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Small Vices, Audible Version

Thursday, January 4, 2018

Small Vices, Audible Version (1997) Robert B. Parker narrated by Burt Reynolds

Small VicesThis is, hands down, one of my favorite Spenser books.

It’s a story that puts Spenser’s complexity right up front, as the client he is hired to clear is an unlikable career criminal.

“Just don’t get romantic on this one,” Jackson said. “Ellis is a bad guy. Maybe he didn’t have much choice about that, but it don’t mean he ain’t bad. You get him loose, you may be doing him a favor. You ain’t helping anyone else. And you probably ain’t helping him. You get him out, he gonna go back.”

But it’s more than that. This is the first book I remember reading where after getting hurt the main character has to take time to recover and rehab. And that rehab is a significant part of this book, just as it would be in real life.

“Might take a while,” Hawk said. “Hill’s a bitch.”

“Here we go,” I said.

We started up. I was half dragging my left leg. Hawk walked slowly beside me. On the right there was a lemon grove, the wet fruit glistening among the green leaves. Nobody seemed to be harvesting it. The fruit was yellow and heavy on the trees and littered the ground, some of it rotting beneath the trees. I was gasping for breath. I looked up and the mailbox was still thirty yards away.

“No reason not to stop and rest,” Hawk said.

I nodded. I looked back. The wet black road surface gleamed. I was twenty yards up the hill and I couldn’t talk. We stood silently together in the steady rain. I was wearing an Oakland A’s baseball cap, and white New Balance sneakers, jeans, and a bright green rain jacket that Susan said was the ugliest garment she’d ever seen legalized. In the left-hand pocket the Detective Special weighed about two hundred pounds.

“How . . . high . . . is . . . this . . . hill?”

“Never measured it,” Hawk said. “Takes me ’bout ten minutes to walk up, five minutes to run.”

“Run?” I said.

Hawk grinned. “See that tree sticking out over the road? Let’s aim for that, when you ready.”

That entire chapter is for me the very heart of what makes Spenser, Spenser. And the heart of his relationships with Hawk. It is also something I remembered and thought about after I broke my ankle and was going through my own rehab: it takes time and work.

That chapter reminded me not to give up. Still does.

But there are so many passages that stick in my mind from this story. Take Hawk’s summation of the case.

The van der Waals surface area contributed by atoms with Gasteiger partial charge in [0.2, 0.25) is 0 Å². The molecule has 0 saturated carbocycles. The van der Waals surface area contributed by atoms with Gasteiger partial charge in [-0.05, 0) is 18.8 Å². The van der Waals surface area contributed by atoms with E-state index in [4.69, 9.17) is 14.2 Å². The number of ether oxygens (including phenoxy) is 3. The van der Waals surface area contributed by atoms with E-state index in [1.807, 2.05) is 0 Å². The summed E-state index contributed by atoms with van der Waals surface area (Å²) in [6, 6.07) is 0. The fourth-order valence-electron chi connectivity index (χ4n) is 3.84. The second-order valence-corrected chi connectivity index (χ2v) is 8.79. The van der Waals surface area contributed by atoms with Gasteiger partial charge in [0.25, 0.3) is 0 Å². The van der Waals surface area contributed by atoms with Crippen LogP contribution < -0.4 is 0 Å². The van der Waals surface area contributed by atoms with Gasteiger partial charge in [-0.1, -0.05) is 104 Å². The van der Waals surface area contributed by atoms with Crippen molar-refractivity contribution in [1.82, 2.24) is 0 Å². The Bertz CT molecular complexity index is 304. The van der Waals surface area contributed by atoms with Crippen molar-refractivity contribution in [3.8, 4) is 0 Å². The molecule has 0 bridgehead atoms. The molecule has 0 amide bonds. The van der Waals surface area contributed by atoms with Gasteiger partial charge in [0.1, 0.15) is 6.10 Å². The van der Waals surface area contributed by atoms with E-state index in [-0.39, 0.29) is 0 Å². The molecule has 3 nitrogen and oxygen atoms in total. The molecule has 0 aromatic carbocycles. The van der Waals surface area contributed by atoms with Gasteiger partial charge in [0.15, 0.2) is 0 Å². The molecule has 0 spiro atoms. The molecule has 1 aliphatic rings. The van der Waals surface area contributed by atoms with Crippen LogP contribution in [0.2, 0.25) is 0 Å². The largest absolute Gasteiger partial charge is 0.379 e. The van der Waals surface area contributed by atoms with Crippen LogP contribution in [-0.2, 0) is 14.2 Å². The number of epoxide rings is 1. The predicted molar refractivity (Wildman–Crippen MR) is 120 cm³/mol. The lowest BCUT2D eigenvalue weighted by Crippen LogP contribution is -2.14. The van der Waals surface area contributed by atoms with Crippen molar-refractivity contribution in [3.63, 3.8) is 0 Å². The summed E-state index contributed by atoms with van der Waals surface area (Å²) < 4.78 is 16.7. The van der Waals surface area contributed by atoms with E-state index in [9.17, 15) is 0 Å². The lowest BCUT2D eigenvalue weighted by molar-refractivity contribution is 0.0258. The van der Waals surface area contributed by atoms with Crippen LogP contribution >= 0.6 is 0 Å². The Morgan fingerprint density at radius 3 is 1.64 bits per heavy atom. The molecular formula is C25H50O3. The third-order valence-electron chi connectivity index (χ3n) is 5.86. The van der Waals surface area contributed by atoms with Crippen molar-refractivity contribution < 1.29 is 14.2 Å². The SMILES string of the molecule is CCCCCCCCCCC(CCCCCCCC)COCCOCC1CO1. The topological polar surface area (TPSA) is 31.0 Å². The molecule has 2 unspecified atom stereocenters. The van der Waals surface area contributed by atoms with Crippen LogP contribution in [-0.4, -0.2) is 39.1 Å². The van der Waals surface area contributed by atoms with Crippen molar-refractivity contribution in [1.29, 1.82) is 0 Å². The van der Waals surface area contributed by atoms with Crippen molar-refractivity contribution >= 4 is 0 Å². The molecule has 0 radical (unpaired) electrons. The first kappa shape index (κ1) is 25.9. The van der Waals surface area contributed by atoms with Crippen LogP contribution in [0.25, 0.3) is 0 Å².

“So,” Hawk said, “Alves borrows or steals a car one night, an inconspicuous old pink Caddy. He drives out to Pemberton in his inconspicuous car, where there ain’t no black folks, and the cops pay attention to any that they see. He cruises around in his inconspicuous car until he spots a white girl on a busy street, drags her into his inconspicuous car in front of witnesses, drives her somewhere, takes off her clothes and strangles her, though he maybe doesn’t rape her, dumps her body in the middle of the Pemberton Campus, and rides on back home with her clothes and the aforesaid ligature in his inconspicuous car, so in case the cops stop him he can incriminate himself.”

In the audio version, Burt Reynolds annunciates every instance of in-con-spic-uous, which further emphasizes just how ridiculous the case against Alves is.

When you put everything together, it’s an all but perfect story, of doing something because you said you would, of persisting, and doing what is right, even if it’s not necessarily good.

As far as the narration, Burt Reynolds is so far my favorite narrator of this series. He has Spenser and Hawk pretty perfect, and makes me feel the story.

The editing and production are pretty bad, however. The music is distracting, and in the shift from tape/cd to mps, there are a lot of abrupt and pretty awful cuts. It was a nice idea, but didn’t work out at all.

Another thing to note: Burt Reynold’s voice is deep, and he often elides words together. I like it, except when there is any kind of background noise, in which case it is extremely difficult to catch all the words. Keep that in mind.

But despite those flaws, this remains one of my favorite mysteries and one of my favorite audio books.
Rating: 9/10

Publisher: Phoenix Books

Categories: 9/10, Audio Book, Mystery, Private Eye, Re-Read     Comments (0)    



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